On our highland lakes, the best fly fishing is linked to what the food will be doing at certain times and in the prevailing weather conditions. The fertile, shallow lakes with abundant weed beds tend to produce the best overall aquatic hatches, the majority of these in overcast conditions. Likewise terrestrial insect falls attract more attention from trout in waters where there is not so much food available under the surface, deeper sections of lakes, or waters where there isn’t an abundance of aquatic weed growth.

When choosing a lake venue to fish on a given day, weather, for me is probably the greatest single consideration. As a rule of thumb these fertile shallow lakes such as Arthurs Lake, Penstock and Little Pine Lagoon, Woods Lake, the mayfly lakes, fish best under overcast conditions. Less fertile lakes such as Great Lake, Augusta Dam are more suited to bright weather. Of course this is only a rule of thumb and all of these lakes have some amazing ishing in differing conditions, however this fishing tends to be more localised and has to be found in the prevailing weather. Waters like Bronte Lagoon and Pine Tier Dam offer a bit of both worlds, having abundant weed beds, but also areas of timbered shore allowing plenty of terrestrial insects to come to the water in warmer, brighter weather.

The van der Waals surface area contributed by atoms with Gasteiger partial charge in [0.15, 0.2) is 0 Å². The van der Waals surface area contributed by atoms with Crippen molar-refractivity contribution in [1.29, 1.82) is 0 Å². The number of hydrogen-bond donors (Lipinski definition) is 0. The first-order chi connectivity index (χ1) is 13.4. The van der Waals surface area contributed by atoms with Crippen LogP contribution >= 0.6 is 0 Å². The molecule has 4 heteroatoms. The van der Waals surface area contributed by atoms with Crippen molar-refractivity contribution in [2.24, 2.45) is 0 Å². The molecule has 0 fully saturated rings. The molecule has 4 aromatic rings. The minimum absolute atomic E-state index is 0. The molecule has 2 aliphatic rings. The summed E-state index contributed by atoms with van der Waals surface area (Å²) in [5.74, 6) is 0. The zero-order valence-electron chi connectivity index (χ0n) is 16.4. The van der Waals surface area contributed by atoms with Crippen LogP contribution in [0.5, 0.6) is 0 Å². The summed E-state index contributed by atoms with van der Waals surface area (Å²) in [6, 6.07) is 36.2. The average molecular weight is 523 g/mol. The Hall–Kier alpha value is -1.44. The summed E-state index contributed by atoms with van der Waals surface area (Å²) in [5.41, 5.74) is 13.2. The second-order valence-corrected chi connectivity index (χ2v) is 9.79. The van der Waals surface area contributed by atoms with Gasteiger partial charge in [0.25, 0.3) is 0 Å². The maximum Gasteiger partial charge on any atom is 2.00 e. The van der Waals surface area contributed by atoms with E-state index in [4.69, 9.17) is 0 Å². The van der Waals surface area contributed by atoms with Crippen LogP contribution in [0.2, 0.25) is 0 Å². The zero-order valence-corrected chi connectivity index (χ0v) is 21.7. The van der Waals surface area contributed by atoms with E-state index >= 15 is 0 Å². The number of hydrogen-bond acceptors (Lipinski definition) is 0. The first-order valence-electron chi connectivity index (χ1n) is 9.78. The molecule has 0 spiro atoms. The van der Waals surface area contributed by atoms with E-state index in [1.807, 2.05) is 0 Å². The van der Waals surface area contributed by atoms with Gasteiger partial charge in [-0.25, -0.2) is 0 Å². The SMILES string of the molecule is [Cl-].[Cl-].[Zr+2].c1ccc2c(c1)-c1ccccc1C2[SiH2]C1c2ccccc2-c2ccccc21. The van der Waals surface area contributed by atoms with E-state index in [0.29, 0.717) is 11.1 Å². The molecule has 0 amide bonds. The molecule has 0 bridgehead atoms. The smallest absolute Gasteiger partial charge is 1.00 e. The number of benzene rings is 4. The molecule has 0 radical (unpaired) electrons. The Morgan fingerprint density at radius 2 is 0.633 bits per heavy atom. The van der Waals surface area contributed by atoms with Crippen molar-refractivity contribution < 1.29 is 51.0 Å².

Choosing a venue according to the weather is a good move

However Tasmania with its often changeable weather means that you can start in ideal conditions and within a few hours be stuck with the exact opposite. How many times does it happen where you get to Little Pine Lagoon, it’s overcast and a gentle north westerly breeze is blowing, perfect for a dun hatch, then by lunch time you are sitting in a flat calm without a cloud in sight.